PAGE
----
skip to main content

Title: Final Technical Report - Commercially Important Carbohydrate Diacids - Building Blocks from Renewable Carbohydrates

The primary objective of this project was to develop oxidation methods appropriate for the conversion of agriculturally derived simple sugars to their corresponding diacids (aldaric acids) for use as biobased chemical building blocks for new biodegradable polymers and other materials. Principal target diacids were D-glucaric, meso-xylaric, D-mannaric and L-arabinaric acid, each to be prepared by nitric acid oxidation of the naturally occurring precursor carbohydrates (monosaccharides) D-glucose, D-xylose, D-mannose and L-arabinose, respectively, all from hydrolysis of naturally abundant plant polysaccharides. These conversions were to be designed for scale up to a level suitable for transfer first to a pilot plant scale, and then to an industrial plant scale. The core of the project involved a comprehensive study of the title oxidation employing a computer controlled reactor. The plan of action involved defining experimental parameters to allow for control of the oxidations with considerable precision and reproducibility. The prototype oxidations were typically run using ca. 0.75 molar amounts of carbohydrate, with a goal of eventually doubling the reaction size when appropriate reaction parameters were established. During the course of the funding period for this grant, the fundamentals of reaction control were established for oxidation of D-glucose, a critical component of the projectmore » given the exothermic character of the reaction. The reactions were monitored using a reliable GC/MS protocol. The glucose to glucaric acid conversion represented the most important and potentially highest value conversion. During the grant period we were able to establish one workable system to carry out the glucose to glucaric acid conversion, but were not able to optimize the process or establish a protocol that was satisfactory for a scale up to a pilot plant scale. However, the work carried out showed the possibility that with appropriate innovation and continued effort, a prototype for a successful pilot plant scale operation might be possible. It was not possible to explore oxidations with the other simple sugars indicated during the time frame of this project. A graduate student, J. Brand, and an undergraduate student, B. O'Connor received partial support for research done on the project. A manuscript for publication entitled ANitric Acid Oxidation of D-Glucose to D-Glucaric Acid: Improved Process and Analytical Assessment@, is in preparation for submission to Industrial & Engineering Chemistry Research or Carbohydrate Research.« less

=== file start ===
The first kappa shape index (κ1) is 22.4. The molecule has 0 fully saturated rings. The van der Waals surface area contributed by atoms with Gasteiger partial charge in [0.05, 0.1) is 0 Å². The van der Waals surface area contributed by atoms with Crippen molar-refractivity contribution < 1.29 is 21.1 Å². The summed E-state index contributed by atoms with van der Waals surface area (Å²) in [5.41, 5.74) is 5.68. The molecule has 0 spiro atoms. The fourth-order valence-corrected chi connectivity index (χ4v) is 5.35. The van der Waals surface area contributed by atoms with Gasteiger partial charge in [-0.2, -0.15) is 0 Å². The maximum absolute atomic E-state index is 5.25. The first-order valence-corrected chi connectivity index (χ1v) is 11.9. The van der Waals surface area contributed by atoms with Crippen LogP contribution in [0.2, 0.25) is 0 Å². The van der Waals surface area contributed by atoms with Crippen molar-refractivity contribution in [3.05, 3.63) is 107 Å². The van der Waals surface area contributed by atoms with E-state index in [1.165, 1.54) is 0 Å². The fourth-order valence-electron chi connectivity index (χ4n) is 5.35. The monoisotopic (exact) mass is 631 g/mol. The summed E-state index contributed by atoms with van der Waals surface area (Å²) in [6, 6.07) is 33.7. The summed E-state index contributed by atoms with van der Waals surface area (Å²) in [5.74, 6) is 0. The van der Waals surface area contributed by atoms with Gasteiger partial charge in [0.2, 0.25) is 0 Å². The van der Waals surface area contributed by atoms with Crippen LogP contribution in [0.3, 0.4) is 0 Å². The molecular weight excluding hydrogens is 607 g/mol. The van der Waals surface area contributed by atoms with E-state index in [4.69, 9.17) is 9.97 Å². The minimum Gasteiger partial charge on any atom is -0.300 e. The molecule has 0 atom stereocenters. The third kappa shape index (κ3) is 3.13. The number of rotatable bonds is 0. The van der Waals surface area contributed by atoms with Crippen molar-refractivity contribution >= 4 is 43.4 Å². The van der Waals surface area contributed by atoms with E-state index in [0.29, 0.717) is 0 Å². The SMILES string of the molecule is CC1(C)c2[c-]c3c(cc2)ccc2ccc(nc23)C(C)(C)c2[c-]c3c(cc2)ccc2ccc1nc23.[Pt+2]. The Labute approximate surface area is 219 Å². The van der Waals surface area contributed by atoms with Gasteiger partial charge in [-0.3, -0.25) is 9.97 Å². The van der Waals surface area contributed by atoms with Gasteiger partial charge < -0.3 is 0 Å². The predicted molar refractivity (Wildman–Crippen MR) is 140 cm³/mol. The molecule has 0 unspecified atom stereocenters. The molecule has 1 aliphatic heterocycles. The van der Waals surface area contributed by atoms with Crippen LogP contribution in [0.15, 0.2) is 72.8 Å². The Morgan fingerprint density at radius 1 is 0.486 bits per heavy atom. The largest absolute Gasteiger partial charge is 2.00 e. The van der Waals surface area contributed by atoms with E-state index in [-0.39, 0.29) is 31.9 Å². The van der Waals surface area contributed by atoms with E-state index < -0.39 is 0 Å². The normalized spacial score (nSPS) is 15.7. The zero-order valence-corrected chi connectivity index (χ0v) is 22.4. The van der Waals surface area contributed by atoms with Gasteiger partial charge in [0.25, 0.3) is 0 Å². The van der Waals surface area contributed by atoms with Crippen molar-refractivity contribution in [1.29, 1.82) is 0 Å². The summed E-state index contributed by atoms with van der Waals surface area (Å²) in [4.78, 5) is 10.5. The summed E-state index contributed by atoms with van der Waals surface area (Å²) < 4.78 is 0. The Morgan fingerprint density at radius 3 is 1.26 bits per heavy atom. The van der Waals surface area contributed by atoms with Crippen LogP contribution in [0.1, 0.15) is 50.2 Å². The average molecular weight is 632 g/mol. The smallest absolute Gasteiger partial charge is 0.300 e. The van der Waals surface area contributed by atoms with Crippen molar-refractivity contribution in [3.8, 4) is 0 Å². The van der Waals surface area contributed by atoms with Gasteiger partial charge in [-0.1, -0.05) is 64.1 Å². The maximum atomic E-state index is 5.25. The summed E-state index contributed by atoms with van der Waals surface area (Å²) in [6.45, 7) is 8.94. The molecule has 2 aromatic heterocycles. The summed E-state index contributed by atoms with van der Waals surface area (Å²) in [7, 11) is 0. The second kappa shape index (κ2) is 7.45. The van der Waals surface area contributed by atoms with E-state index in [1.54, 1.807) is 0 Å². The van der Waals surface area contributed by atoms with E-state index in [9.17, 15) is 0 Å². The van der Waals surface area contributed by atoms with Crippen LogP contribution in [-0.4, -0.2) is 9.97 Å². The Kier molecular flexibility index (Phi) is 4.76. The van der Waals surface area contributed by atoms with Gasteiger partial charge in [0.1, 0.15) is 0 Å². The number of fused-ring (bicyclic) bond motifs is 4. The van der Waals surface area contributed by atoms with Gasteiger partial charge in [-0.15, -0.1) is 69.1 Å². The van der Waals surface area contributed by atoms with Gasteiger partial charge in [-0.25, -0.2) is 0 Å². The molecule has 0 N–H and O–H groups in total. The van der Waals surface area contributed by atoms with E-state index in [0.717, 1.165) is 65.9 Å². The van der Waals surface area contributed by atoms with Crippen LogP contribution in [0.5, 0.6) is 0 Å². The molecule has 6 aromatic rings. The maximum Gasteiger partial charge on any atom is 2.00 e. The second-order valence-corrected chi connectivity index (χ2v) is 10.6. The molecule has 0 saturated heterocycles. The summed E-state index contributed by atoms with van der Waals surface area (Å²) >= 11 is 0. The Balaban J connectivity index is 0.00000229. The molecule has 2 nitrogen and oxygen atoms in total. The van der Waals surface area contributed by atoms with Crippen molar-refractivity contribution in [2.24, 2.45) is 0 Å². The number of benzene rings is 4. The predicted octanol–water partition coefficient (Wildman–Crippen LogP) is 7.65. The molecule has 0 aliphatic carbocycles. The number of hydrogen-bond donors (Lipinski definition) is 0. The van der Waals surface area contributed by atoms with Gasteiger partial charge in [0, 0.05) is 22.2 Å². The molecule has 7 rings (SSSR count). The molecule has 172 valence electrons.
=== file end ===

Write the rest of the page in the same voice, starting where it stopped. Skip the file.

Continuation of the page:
1. Univ. of Montana, Missoula, MT (United States)
Publication Date:
OSTI Identifier:
Report Number(s):
DOEER45858- -Final Report
DOE Contract Number:
Resource Type:
Technical Report
Research Org:
The University of Montana, Missoula, MT (United States)
Sponsoring Org:
USDOE Office of Science and Technology (EM-50)
Country of Publication:
United States
36 MATERIALS SCIENCE oxidation; carbohydrates; aldaric acid